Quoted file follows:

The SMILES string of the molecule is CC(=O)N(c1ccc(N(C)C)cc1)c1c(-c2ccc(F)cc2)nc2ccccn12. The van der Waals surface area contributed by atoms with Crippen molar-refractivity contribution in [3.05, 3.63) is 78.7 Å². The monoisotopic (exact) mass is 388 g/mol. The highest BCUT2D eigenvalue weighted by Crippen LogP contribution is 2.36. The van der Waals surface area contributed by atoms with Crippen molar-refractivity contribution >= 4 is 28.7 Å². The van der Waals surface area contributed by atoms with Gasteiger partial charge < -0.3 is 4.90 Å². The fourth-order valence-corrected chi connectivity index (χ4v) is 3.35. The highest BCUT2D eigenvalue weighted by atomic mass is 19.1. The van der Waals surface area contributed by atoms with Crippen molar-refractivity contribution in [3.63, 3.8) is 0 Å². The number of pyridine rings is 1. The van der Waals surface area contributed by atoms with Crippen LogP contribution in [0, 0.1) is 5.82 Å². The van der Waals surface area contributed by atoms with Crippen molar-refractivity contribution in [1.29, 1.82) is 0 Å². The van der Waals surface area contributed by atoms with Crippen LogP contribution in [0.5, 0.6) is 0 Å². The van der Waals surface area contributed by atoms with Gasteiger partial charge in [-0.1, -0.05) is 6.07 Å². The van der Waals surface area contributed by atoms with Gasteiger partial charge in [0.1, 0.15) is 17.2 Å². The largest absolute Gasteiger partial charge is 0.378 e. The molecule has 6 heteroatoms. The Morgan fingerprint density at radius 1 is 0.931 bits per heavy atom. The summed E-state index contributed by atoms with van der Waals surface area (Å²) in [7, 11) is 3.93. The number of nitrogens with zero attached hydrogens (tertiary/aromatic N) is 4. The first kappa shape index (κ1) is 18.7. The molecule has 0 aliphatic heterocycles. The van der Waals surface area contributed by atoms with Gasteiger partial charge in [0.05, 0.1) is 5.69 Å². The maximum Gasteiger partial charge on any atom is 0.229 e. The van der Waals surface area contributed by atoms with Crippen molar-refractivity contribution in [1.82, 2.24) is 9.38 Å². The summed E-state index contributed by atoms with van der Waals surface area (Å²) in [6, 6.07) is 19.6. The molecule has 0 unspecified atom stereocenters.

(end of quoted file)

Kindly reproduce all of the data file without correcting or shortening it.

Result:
The SMILES string of the molecule is CC(=O)N(c1ccc(N(C)C)cc1)c1c(-c2ccc(F)cc2)nc2ccccn12. The van der Waals surface area contributed by atoms with Crippen molar-refractivity contribution in [3.05, 3.63) is 78.7 Å². The monoisotopic (exact) mass is 388 g/mol. The highest BCUT2D eigenvalue weighted by Crippen LogP contribution is 2.36. The van der Waals surface area contributed by atoms with Crippen molar-refractivity contribution >= 4 is 28.7 Å². The van der Waals surface area contributed by atoms with Gasteiger partial charge < -0.3 is 4.90 Å². The fourth-order valence-corrected chi connectivity index (χ4v) is 3.35. The highest BCUT2D eigenvalue weighted by atomic mass is 19.1. The van der Waals surface area contributed by atoms with Crippen molar-refractivity contribution in [3.63, 3.8) is 0 Å². The number of pyridine rings is 1. The van der Waals surface area contributed by atoms with Crippen LogP contribution in [0, 0.1) is 5.82 Å². The van der Waals surface area contributed by atoms with Crippen molar-refractivity contribution in [1.29, 1.82) is 0 Å². The van der Waals surface area contributed by atoms with Crippen LogP contribution in [0.5, 0.6) is 0 Å². The van der Waals surface area contributed by atoms with Gasteiger partial charge in [-0.1, -0.05) is 6.07 Å². The van der Waals surface area contributed by atoms with Gasteiger partial charge in [0.1, 0.15) is 17.2 Å². The largest absolute Gasteiger partial charge is 0.378 e. The molecule has 6 heteroatoms. The Morgan fingerprint density at radius 1 is 0.931 bits per heavy atom. The summed E-state index contributed by atoms with van der Waals surface area (Å²) in [7, 11) is 3.93. The number of nitrogens with zero attached hydrogens (tertiary/aromatic N) is 4. The first kappa shape index (κ1) is 18.7. The molecule has 0 aliphatic heterocycles. The van der Waals surface area contributed by atoms with Gasteiger partial charge in [0.05, 0.1) is 5.69 Å². The maximum Gasteiger partial charge on any atom is 0.229 e. The van der Waals surface area contributed by atoms with Crippen molar-refractivity contribution in [1.82, 2.24) is 9.38 Å². The summed E-state index contributed by atoms with van der Waals surface area (Å²) in [6, 6.07) is 19.6. The molecule has 0 unspecified atom stereocenters.